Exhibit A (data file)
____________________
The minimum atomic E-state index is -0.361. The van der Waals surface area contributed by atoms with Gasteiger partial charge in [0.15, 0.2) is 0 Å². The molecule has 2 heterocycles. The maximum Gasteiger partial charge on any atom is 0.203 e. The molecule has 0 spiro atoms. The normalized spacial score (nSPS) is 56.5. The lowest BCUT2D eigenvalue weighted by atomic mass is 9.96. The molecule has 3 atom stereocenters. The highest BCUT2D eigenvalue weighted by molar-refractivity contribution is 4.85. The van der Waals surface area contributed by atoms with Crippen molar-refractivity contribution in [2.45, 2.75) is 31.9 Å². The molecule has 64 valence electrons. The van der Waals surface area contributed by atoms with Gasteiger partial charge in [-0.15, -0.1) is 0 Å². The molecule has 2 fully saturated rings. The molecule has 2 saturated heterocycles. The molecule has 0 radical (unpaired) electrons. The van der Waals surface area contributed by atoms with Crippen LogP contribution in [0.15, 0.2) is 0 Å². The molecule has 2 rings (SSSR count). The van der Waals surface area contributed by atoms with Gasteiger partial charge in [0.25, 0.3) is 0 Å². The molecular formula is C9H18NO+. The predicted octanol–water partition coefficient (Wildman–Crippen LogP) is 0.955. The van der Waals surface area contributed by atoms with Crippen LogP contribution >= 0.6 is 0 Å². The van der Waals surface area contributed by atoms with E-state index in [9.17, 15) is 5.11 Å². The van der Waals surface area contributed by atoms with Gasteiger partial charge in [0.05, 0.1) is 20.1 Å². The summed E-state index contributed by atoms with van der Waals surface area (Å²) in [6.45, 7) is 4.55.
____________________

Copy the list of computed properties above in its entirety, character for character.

The minimum atomic E-state index is -0.361. The van der Waals surface area contributed by atoms with Gasteiger partial charge in [0.15, 0.2) is 0 Å². The molecule has 2 heterocycles. The maximum Gasteiger partial charge on any atom is 0.203 e. The molecule has 0 spiro atoms. The normalized spacial score (nSPS) is 56.5. The lowest BCUT2D eigenvalue weighted by atomic mass is 9.96. The molecule has 3 atom stereocenters. The highest BCUT2D eigenvalue weighted by molar-refractivity contribution is 4.85. The van der Waals surface area contributed by atoms with Crippen molar-refractivity contribution in [2.45, 2.75) is 31.9 Å². The molecule has 64 valence electrons. The van der Waals surface area contributed by atoms with Gasteiger partial charge in [-0.15, -0.1) is 0 Å². The molecule has 2 fully saturated rings. The molecule has 2 saturated heterocycles. The molecule has 0 radical (unpaired) electrons. The van der Waals surface area contributed by atoms with Crippen LogP contribution in [0.15, 0.2) is 0 Å². The molecule has 2 rings (SSSR count). The van der Waals surface area contributed by atoms with Gasteiger partial charge in [0.25, 0.3) is 0 Å². The molecular formula is C9H18NO+. The predicted octanol–water partition coefficient (Wildman–Crippen LogP) is 0.955. The van der Waals surface area contributed by atoms with Crippen LogP contribution >= 0.6 is 0 Å². The van der Waals surface area contributed by atoms with E-state index in [9.17, 15) is 5.11 Å². The van der Waals surface area contributed by atoms with Gasteiger partial charge in [0.05, 0.1) is 20.1 Å². The summed E-state index contributed by atoms with van der Waals surface area (Å²) in [6.45, 7) is 4.55.